The Well-Tempered Ear

Season 3 of the free monthly Just Bach concerts begins at noon TODAY virtual and online. Each concert will be available for the following week. Here is the 2020-21 schedule

September 16, 2020
2 Comments

PLEASE HELP THE EAR. IF YOU LIKE A CERTAIN BLOG POST, SPREAD THE WORD. FORWARD A LINK TO IT OR, SHARE IT or TAG IT (not just “Like” it) ON FACEBOOK. Performers can use the extra exposure to draw potential audience members to an event. And you might even attract new readers and subscribers to the blog.

By Jacob Stockinger

The Ear has received the following announcement from the Just Bach monthly concert series – featuring singers as well as period instruments and historically informed performance practices — to post:

“We are thrilled to share the timeless beauty of Johann Sebastian Bach (below) with music lovers in Madison and beyond for another year.

“Our host venue, Luther Memorial Church at 1021 University Ave., has resumed their weekly ‘Music at Midday’ concert series: https://www.luthermem.org/music-at-midday/

“As part of this series, the one-hour Just Bach concerts will take place at noon on the third Wednesday of each month. Here are the dates for the new 2020-21 season: today Sept. 16; Oct. 21; Nov. 18; Dec. 16; Jan. 20; Feb. 17; March 17; April 21; and May 19.

“Because of the coronavirus pandemic, it is still too risky to have an in-person audience. So Music at Midday concerts will be virtual and online, posted on the Luther Memorial website.

“In addition, Just Bach concerts will be posted on the Just Bach website, the Just Bach Facebook page, and the Just Bach YouTube Channel.

“The concert footage should be available online for at least a week following the concert. At least that is the plan.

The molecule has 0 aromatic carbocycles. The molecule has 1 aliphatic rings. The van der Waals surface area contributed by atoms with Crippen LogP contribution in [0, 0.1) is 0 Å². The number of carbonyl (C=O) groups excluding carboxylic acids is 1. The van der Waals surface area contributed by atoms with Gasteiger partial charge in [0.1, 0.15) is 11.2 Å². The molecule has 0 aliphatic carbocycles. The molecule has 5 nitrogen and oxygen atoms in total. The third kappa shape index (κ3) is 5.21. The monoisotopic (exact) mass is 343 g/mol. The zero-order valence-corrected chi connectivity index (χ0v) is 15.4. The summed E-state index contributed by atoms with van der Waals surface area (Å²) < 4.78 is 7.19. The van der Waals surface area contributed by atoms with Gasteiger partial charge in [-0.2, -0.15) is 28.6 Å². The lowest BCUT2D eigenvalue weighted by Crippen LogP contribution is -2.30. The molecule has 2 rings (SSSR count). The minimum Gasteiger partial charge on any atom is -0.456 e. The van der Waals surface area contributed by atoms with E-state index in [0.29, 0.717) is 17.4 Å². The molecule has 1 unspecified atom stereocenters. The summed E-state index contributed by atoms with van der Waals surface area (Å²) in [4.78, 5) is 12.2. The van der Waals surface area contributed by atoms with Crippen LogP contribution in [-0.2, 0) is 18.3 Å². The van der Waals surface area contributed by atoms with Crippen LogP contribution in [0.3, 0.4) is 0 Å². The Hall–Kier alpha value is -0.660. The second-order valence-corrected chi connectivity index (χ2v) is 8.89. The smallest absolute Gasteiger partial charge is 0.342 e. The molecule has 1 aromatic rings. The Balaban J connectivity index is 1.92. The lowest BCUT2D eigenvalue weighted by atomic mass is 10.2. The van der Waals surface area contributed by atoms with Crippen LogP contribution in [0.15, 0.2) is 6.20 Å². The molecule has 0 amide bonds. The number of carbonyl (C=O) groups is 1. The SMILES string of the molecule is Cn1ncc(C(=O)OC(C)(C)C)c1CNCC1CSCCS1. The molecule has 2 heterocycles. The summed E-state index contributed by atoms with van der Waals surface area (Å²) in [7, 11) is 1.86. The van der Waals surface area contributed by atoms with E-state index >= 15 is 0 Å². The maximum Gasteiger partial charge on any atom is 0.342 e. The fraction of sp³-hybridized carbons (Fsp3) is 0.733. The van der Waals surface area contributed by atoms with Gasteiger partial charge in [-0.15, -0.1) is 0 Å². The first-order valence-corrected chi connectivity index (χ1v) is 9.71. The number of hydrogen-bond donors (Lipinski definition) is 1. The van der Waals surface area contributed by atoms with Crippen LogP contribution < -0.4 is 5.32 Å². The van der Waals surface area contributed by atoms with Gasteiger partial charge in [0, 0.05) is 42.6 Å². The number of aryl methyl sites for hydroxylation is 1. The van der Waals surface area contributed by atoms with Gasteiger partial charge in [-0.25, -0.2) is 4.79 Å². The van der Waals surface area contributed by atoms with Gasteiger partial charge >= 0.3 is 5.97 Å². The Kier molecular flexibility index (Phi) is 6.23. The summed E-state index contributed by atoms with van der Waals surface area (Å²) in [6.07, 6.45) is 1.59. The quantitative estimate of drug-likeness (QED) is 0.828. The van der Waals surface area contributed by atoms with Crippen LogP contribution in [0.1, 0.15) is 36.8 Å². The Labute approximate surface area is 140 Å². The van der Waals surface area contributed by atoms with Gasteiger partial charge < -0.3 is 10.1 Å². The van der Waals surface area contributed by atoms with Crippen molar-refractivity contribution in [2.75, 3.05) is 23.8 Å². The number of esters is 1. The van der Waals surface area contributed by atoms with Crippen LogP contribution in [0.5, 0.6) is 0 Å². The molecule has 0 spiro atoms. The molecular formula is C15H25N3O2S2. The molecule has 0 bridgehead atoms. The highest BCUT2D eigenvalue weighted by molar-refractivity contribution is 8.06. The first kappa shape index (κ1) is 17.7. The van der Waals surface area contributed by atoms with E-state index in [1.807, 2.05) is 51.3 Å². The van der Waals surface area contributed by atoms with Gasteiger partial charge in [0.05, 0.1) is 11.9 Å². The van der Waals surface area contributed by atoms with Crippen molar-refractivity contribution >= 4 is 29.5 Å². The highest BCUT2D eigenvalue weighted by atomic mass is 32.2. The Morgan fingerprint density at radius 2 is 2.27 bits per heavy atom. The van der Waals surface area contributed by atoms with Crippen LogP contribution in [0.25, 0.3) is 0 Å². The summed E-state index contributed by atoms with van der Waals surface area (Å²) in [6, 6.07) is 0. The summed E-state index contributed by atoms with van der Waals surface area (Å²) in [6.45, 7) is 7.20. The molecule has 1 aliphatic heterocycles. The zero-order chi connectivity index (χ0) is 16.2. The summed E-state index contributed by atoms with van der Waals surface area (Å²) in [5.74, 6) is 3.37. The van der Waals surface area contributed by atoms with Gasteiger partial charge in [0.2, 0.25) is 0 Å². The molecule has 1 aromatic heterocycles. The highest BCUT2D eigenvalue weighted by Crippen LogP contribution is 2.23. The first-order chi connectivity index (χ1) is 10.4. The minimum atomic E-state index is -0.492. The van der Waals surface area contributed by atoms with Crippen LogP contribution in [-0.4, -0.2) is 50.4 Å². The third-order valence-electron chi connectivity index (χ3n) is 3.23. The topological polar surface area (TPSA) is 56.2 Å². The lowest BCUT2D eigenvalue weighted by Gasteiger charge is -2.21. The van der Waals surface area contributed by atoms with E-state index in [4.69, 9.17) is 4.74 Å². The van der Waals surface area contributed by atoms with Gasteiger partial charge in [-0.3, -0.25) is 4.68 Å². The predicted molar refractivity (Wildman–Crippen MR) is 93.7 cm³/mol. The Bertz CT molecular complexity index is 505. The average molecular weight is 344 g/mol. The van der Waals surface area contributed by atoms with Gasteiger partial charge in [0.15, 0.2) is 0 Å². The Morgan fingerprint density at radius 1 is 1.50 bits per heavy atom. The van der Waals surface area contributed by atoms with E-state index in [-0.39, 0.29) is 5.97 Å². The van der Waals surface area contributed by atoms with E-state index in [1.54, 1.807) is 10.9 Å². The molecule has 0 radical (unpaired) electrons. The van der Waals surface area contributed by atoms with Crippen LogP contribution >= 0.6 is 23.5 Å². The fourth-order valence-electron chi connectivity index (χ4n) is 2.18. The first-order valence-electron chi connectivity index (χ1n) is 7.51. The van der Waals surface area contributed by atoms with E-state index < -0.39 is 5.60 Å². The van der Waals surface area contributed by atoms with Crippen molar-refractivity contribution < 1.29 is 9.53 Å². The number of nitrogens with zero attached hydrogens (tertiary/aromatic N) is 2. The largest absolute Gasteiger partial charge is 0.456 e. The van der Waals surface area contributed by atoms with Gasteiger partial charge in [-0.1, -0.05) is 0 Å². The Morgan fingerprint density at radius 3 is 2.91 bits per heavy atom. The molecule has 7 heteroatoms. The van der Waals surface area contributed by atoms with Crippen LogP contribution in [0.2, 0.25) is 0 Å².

“Viewing the concerts is FREE, but we ask those who are able, to help us pay our musicians with a tax-deductible donation.

“Today’s concert program opens with the Pastorale in F, BWV 590, performed by organist Mark Brampton Smith (below).

“Violinist Kangwon Kim (below), concertmaster and assistant artistic director of the Madison Bach Musicians, will continue, with the Partita No. 2 in D Minor, with the famous Chaconne, for solo violin, BWV 1004 (see a brief preview in the YouTube video at the bottom).

“Co-founder and violist Marika Fischer Hoyt  (below) will lead the final chorale sing-along, from Cantata 99, Was Gott tut, das isn wohlgetan (What God does, is well done).

“The chorale sheet music (below) will be displayed on the screen, and Mark Brampton Smith will accompany on the organ. Cantata 99 is a timely choice. It was composed for the 15th Sunday after Trinity, which is next Sunday, Sept. 20.

“We need this soul-centering music now more than ever. We invite the music community to join us today and other Wednesdays for a wonderful program of J.S. Bach.”

Sept. 16 program:

  • Pastorale in F, BWV 590
  • Partita in D Minor for solo violin, BWV 1004
  • Chorale: Was Gott tut, das ist wohlgetan (What God does, is well done)

Performers: Kangwon Kim, violin 1; Mark Brampton Smith, organ

For more information go to: https://justbach.org and Facebook.org/JustBachSeries

 


Posted in Classical music
Tags: , , , , , , , , , , , , , , , , , , , , , , , , , , , , , , , , , , , , , , , , , , , , , , , , , , , , , , , , , , , , , , , , , , , , , , , , , , , , , , , , , , , , , , , , , , , , , , , , , , , , , , , , , , , , , , , , , , , , , , , , , , , , , , , , , , , , , , , , , , , , , , , , , , , , , , , , , , , , , , , , , , , , , , , , , , , ,

Classical music: Grace Presents HD offers a free virtual online concert by the acclaimed Willy Street Chamber Players this Saturday at noon

August 19, 2020
Leave a Comment

PLEASE HELP THE EAR. IF YOU LIKE A CERTAIN BLOG POST, SPREAD THE WORD. FORWARD A LINK TO IT OR, SHARE IT or TAG IT (not just “Like” it) ON FACEBOOK. Performers can use the extra exposure to draw potential audience members to an event. And you might even attract new readers and subscribers to the blog.